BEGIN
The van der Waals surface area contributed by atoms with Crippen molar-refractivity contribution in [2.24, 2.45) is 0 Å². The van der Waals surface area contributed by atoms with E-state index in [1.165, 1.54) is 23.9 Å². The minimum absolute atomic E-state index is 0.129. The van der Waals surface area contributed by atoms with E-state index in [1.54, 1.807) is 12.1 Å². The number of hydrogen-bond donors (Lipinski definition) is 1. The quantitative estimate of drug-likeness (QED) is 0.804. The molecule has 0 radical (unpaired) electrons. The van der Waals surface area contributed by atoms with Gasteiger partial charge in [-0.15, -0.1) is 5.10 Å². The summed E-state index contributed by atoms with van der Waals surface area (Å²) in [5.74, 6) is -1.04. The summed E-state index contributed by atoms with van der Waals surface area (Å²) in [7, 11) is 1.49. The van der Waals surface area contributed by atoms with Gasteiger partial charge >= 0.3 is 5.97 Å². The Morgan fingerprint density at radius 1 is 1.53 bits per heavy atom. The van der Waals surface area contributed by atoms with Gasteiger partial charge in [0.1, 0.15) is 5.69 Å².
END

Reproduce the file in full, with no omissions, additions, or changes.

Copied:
The van der Waals surface area contributed by atoms with Crippen molar-refractivity contribution in [2.24, 2.45) is 0 Å². The van der Waals surface area contributed by atoms with E-state index in [1.165, 1.54) is 23.9 Å². The minimum absolute atomic E-state index is 0.129. The van der Waals surface area contributed by atoms with E-state index in [1.54, 1.807) is 12.1 Å². The number of hydrogen-bond donors (Lipinski definition) is 1. The quantitative estimate of drug-likeness (QED) is 0.804. The molecule has 0 radical (unpaired) electrons. The van der Waals surface area contributed by atoms with Gasteiger partial charge in [-0.15, -0.1) is 5.10 Å². The summed E-state index contributed by atoms with van der Waals surface area (Å²) in [5.74, 6) is -1.04. The summed E-state index contributed by atoms with van der Waals surface area (Å²) in [7, 11) is 1.49. The van der Waals surface area contributed by atoms with Gasteiger partial charge >= 0.3 is 5.97 Å². The Morgan fingerprint density at radius 1 is 1.53 bits per heavy atom. The van der Waals surface area contributed by atoms with Gasteiger partial charge in [0.1, 0.15) is 5.69 Å².